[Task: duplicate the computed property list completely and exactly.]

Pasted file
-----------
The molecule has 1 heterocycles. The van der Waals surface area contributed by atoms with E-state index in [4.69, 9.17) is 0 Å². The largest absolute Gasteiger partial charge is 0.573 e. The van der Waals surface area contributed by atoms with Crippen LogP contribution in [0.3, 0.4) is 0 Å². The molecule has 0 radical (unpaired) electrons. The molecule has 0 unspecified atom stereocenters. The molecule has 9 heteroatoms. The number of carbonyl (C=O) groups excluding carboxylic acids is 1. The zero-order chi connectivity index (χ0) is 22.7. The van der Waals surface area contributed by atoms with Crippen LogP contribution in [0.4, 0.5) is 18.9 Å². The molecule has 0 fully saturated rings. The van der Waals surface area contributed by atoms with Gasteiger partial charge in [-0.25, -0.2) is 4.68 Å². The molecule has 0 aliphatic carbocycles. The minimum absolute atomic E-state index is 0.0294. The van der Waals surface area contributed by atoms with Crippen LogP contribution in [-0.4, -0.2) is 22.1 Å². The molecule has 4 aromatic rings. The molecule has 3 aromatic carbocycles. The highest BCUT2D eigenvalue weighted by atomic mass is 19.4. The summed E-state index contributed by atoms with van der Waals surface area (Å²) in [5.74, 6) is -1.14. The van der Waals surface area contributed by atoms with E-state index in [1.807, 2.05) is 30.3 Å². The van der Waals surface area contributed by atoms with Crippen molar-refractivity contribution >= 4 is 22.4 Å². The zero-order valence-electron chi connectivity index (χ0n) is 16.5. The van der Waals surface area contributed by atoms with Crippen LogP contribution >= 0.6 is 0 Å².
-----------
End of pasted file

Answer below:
The molecule has 1 heterocycles. The van der Waals surface area contributed by atoms with E-state index in [4.69, 9.17) is 0 Å². The largest absolute Gasteiger partial charge is 0.573 e. The van der Waals surface area contributed by atoms with Crippen LogP contribution in [0.3, 0.4) is 0 Å². The molecule has 0 radical (unpaired) electrons. The molecule has 0 unspecified atom stereocenters. The molecule has 9 heteroatoms. The number of carbonyl (C=O) groups excluding carboxylic acids is 1. The zero-order chi connectivity index (χ0) is 22.7. The van der Waals surface area contributed by atoms with Crippen LogP contribution in [0.4, 0.5) is 18.9 Å². The molecule has 0 fully saturated rings. The van der Waals surface area contributed by atoms with Gasteiger partial charge in [-0.25, -0.2) is 4.68 Å². The molecule has 0 aliphatic carbocycles. The minimum absolute atomic E-state index is 0.0294. The van der Waals surface area contributed by atoms with Crippen LogP contribution in [-0.4, -0.2) is 22.1 Å². The molecule has 4 aromatic rings. The molecule has 3 aromatic carbocycles. The highest BCUT2D eigenvalue weighted by atomic mass is 19.4. The summed E-state index contributed by atoms with van der Waals surface area (Å²) in [5.74, 6) is -1.14. The van der Waals surface area contributed by atoms with E-state index in [1.807, 2.05) is 30.3 Å². The van der Waals surface area contributed by atoms with Crippen molar-refractivity contribution >= 4 is 22.4 Å². The zero-order valence-electron chi connectivity index (χ0n) is 16.5. The van der Waals surface area contributed by atoms with Crippen LogP contribution >= 0.6 is 0 Å².